Granada might possibly be the most beautiful place on Earth. Everything-from the bluest skies I've ever seen, to the cobblestone streets, to the gorgeous passerbys and super-friendly taxi drivers. This is more than I ever expected. My confused state is mostly because of jetlag, obviously, but I know once I'm rested and fed, I'm going to explode with energy.
I asked for an adventure and I got one when I arrived. The flight was fairly simple, although I will admit to being a bit spoiled from the luxurious Air Canada, so flying American is a bit sub-par in comparison. But I am not complaining one bit, merely making observation. After I landed in Madrid, I made way to the Renfe train kiosk, realizing I forgot my print outs of my tickets to Sevilla and Granada. The clerk was a bit on the rude side, made a wise crack that I need to know better Spanish. I should've said "Fuck you" in Chinese but I merely nodded my head and agreed. Change of plan, however. I was only able to take a train directly to Granada but it left at 5 pm. So this gave me six hours to wander aimlessly with the heaviest piece of luggage I've ever packed. I thought I was doing myself a favor by only packing one suitcase this time, but if I could do it over, I'd take about half of the things I packed and keep them at home. Senseless, but whatever. My hands have blisters on them from dragging that piece of shit around. It inhibited me from exploring Madrid before my train, but it made an excellent place to rest my head and nap nearby the botanical garden in the station. I was fortunate to meet a very kind Spanish man, Jose, who helped show me how to get to the train station from the airport.
Being so accustomed to the Chinese railway, I was blown away with how peaceful and quiet the trip was. I sat at the window and watched acres and acres of Spain pass, saw the sun drop and the moon rise, a full one at that. At first it was barely peeking its head over a mountain, then it disappeared and I thought, Yeah right, that was way too bright to be the moon, but it was and I was floored. And I have yet to see a cloud in the sky, even as I type this during my second day in Spain.
When I got to Granada, I flagged a taxi driver by the name of Alex. Cute as a button and very forgiving of my weak Spanish. I didn't feel nearly as intimidated like I did in China, however, to practice speaking. Even the little bit I already know has really pushed me far, so I feel twice as confident as I did last year. That's not saying too terribly much, considering I had zero-confidence in my Chinese this time last year, but still, I feel a lot more capable. The Spanish people I've conversed with thus far understand me a lot quicker than the Chinese did...they've seemed to automatically know what I'm getting at, whether it's by intuition, familiarity with foreigners, or maybe my Spanish isn't THAT bad. We'll see. I can tell you that I've fallen in love with the sound of it, and I'm so eager to learn more that I'm considering attending a language school after this course is over. If it gains me access to jobs in Granada, then sign me up...I'm head-over-heels for this place.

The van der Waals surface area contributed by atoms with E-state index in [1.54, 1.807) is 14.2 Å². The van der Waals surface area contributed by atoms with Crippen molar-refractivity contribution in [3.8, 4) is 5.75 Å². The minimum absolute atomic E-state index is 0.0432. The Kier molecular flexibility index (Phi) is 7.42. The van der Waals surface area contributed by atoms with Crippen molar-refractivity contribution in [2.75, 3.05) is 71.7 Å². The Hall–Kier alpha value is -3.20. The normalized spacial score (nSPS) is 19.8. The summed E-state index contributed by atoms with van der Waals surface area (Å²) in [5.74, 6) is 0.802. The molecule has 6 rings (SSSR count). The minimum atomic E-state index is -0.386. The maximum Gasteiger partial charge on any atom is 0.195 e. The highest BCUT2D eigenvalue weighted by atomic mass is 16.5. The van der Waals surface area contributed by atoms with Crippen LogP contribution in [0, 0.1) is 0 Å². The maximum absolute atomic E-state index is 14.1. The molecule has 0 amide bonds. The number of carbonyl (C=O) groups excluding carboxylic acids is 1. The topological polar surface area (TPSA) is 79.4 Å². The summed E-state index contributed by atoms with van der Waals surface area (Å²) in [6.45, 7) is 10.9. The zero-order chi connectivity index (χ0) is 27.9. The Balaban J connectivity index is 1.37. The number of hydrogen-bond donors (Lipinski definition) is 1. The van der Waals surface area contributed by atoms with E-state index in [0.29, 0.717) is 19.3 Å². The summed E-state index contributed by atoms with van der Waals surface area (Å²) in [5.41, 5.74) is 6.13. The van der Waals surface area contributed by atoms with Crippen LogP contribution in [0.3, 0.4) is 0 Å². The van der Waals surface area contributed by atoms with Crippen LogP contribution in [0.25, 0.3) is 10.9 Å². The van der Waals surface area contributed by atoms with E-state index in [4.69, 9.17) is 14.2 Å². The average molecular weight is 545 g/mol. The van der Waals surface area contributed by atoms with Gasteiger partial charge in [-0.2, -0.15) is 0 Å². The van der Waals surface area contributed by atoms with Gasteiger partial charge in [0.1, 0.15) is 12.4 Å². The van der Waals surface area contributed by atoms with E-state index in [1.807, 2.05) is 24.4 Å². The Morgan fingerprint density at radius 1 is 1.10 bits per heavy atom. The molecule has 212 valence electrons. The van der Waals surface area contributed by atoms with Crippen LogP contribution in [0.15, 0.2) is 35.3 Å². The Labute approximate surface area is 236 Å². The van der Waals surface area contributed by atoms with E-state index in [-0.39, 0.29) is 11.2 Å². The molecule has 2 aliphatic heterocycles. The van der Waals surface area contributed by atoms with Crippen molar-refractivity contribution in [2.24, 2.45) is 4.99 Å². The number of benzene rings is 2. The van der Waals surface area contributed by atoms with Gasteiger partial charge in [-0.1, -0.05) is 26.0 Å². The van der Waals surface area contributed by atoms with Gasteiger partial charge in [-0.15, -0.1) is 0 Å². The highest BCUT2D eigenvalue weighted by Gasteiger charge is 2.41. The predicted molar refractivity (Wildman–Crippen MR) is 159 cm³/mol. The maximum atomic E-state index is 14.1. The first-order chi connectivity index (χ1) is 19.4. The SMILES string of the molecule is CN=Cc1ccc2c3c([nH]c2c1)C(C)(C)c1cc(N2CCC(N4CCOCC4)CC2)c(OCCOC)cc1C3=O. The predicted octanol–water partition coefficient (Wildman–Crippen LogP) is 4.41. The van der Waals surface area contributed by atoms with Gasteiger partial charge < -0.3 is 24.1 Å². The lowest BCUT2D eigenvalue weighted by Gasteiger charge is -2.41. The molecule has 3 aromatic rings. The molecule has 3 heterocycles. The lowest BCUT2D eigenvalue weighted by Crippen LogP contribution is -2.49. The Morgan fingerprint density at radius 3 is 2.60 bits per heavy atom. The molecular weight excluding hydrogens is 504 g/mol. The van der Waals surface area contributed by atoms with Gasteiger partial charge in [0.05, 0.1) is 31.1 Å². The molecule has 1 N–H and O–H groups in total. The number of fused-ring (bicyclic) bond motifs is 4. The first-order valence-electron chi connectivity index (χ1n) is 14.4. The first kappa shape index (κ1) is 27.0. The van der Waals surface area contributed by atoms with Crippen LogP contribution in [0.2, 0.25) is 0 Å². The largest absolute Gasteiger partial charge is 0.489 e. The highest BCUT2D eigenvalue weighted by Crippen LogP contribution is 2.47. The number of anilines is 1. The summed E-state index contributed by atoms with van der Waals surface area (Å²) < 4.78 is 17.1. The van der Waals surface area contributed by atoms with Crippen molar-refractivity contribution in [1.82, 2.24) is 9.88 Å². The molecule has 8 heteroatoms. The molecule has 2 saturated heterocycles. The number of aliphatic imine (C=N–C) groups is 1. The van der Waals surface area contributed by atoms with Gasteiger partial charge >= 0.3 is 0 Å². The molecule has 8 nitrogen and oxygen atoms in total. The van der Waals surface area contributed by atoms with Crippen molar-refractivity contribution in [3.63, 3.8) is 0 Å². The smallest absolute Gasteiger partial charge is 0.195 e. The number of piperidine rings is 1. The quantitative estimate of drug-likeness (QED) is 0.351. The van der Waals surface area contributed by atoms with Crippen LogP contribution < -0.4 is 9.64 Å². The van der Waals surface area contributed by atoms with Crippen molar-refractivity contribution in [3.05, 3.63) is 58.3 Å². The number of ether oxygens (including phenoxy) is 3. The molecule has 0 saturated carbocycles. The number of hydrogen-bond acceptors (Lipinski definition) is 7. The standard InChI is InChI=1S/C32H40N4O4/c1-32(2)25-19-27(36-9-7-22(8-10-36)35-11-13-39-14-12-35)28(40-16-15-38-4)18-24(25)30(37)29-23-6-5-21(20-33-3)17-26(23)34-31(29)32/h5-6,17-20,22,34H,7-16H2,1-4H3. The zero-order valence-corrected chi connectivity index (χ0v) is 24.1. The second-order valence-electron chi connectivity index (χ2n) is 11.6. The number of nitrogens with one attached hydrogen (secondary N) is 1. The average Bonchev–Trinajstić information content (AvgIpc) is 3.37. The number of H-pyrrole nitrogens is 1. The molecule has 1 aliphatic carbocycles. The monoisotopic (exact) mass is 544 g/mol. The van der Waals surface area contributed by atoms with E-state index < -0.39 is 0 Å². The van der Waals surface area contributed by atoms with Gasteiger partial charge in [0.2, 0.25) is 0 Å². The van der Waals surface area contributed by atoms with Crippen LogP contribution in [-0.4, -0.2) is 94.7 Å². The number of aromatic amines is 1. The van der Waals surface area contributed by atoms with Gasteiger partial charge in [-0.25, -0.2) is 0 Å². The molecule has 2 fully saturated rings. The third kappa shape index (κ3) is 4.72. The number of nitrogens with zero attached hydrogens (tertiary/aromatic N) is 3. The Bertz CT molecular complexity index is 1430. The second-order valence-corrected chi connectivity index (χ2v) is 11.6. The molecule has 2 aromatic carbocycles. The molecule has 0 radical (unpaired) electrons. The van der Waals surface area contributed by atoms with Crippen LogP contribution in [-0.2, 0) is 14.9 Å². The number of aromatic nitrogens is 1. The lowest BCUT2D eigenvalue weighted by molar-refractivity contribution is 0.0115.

In the taxi, we rode up and down these insanely narrow alleyways, tires rumbling over cobblestone. Alex was a pro. No one honks here! It's quiet and peaceful and clean. He drove me as far as he could, till the remainder was only steps from the office. However, those steps were the longest and most painful, logging that massive bowling ball of a bag along with my backpack. My shoulders HATE me right now. I'm such an idiot for packing so much shit.
Because I could only get the later train, this put me at the office way past when I said I'd get there. To make matters worse, my phone doesn't work and was pretty much dead. The electrical outlets (shut up, I didn't know this) are different so I can't charge it anyway. On my list of things to do is to buy an adapter. In fact, I'm typing this entry as quickly as possible before my computer dies along with my phone. But trust me, all is well even though I'm sort of sans communicado.
I knocked on the large green doors but no one was present. I stood there, baffled and confused, feeling anchored from my bag. A group of Polish students walked by and noticed my state. Angels, all of them. They totally took me in. They were in Granada studying Spanish and are leaving tomorrow for another city. I was so grateful to run into them. They immediately took control of the situation, since I was sleepless and out of it and on the verge of panic. The apartment some were staying in had an extra room so we grabbed a taxi and they let me stay with them for the night. I am so, so, so grateful. I really do owe the world a favor, considering the several encounters I've had lately with kind people. Makes me reconsider the idea that altruism is non-existent.
This morning I parted ways with the lovely Polish clan and took a cab back to the office. Once again, my taxi driver was so friendly and fun to practice Spanish with. And, like Alex, very attractive. They all are!! It's insane. Is this a movie set perhaps? I'm glad I've arrived unattached, otherwise it would be really, really difficult being here. I sat on the doorstep of the office and read for a bit until someone showed up and let me inside. Then I finally gained access to my room...and IT'S AMAZING. That's all I'm going to say for right now, I'd rather upload pictures later and let them speak for themselves. I don't think my computer's going to allow me the time to display the adjectives this place deserves.
More to come. I'm alive and well. Please keep reading. Love to all.